Our little former orphan is typical of most orphans. Food is a HUGE deal to her and when we look at the list of foods she can't eat on any of those diets we just look at each other in total dismay. Those are her happy foods. The foods she rejects at most meals; those are the main foods on the diet.  I honestly have no idea how we will implement a diet with her, but we know that we will eventually have to cross that bridge and wage that war.
For now we are muddling through our days. We have few moments right now where we get to see Mary smile. Most of the time she is frustrated, angry or whining. We took her sledding which solicited a few giggles amidst her fussing. She's happiest outside so we try to give her as much outside time as we can.
I wish there were easy answers and quick treatments and fast fixes for our little one.
I wish I didn't have to wear a clicker from my belt loop to count her seizures.
I wish I wasn't the target of her frustration and anger.
I wish I could say that I always react to her with gentle words and great patience.
I wish.
It's a hard road.
We are deep in the trenches with her.
Our little boys are hanging in there, but it hasn't been easy for them. Aaron has watched us struggle in the trenches before, so he is less bothered. It's a whole new ballgame for John who is used to being the focus of all of our time and energy. He's doing a whole lot of watching and processing. We are hoping that through this he will also do a lot of maturing!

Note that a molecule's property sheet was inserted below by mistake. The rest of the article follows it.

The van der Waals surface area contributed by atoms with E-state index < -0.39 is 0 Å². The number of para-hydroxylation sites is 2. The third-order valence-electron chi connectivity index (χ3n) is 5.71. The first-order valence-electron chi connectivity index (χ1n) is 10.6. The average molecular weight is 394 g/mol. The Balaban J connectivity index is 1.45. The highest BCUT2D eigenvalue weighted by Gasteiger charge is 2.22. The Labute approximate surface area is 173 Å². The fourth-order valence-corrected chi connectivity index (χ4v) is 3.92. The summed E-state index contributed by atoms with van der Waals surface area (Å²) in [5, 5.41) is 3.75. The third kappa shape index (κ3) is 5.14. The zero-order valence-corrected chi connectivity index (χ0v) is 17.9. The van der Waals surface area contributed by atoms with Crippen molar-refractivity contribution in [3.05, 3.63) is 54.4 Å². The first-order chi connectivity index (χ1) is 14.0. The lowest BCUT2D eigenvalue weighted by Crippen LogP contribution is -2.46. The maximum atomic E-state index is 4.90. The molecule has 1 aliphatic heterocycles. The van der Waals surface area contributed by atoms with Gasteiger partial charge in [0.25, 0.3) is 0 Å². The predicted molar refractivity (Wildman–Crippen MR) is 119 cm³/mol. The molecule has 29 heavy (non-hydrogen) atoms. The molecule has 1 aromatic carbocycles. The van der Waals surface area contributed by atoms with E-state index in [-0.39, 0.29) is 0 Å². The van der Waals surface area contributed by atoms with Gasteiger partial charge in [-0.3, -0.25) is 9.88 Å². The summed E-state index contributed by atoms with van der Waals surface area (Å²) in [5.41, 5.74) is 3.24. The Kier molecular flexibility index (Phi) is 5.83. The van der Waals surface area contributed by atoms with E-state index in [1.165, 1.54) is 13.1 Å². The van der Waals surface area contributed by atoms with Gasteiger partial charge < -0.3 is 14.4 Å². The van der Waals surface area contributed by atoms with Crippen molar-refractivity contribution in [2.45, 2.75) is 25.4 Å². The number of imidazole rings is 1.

It's a hard road.
We are grateful that we have a neurologist who does care and who is actively involved in helping us find answers to Mary's epilepsy. He has not written her off and has made it clear that his goal is seizure free.
That's our goal too.
Seizure-free for our littlest!


Thursday, January 11, 2018

Hospital Woes

Just popping in to say we are hanging out at the hospital for a while.
We aren't sure how long the while will be and little girl is not really liking her new reality.
She's hooked up to an EEG machine and we have a roommate in the next bed (an itty bitty baby) which means she is confined to a very small living space.

We are making the best of the situation armed with her Kindle, non-stop cartoons and a backpack full of stuff to keep the cuss words at bay and the pinches and kicks to a minimum.  Hospitals don't necessary bring out the best in a newly adopted little girl!
Prayers appreciated as the doctors try to figure out the best plan of action for our little one!

Tuesday, January 9, 2018

Bits of Time

Yesterday afternoon the temperatures rose just enough for me to bundle up little girl and send her out on the porch with her big brother. We stretch a gate across the stairs so she is as safe as she can be. I sat in my office and listened to the two of them playing and laughing and chasing a ball all around the porch.
Every five minutes or so she would call out to me to come. So out I would go, freezing and cold to see whatever it was that I must come see NOW.
I cherish those moments of laughter because honestly, right now, things for me are a bit rough in our little house on the hill.
We are still adjusting to our new norm, and I am probably struggling the hardest with the changes. Lack of sleep, the stress of Mary's seizures, behaviors that drain every ounce of reserve out of me, trying to scratch out minutes to get any work done, keeping house with three cooped up tornadoes, cold weather that won't let up.... I'm feeling a bit fried.
It's amazing what sitting and listening to laughter does to the soul.
For the hour and a half that they played on the porch, laughing and enjoying each other's company, I felt refreshed. It was a healing balm on my spirit.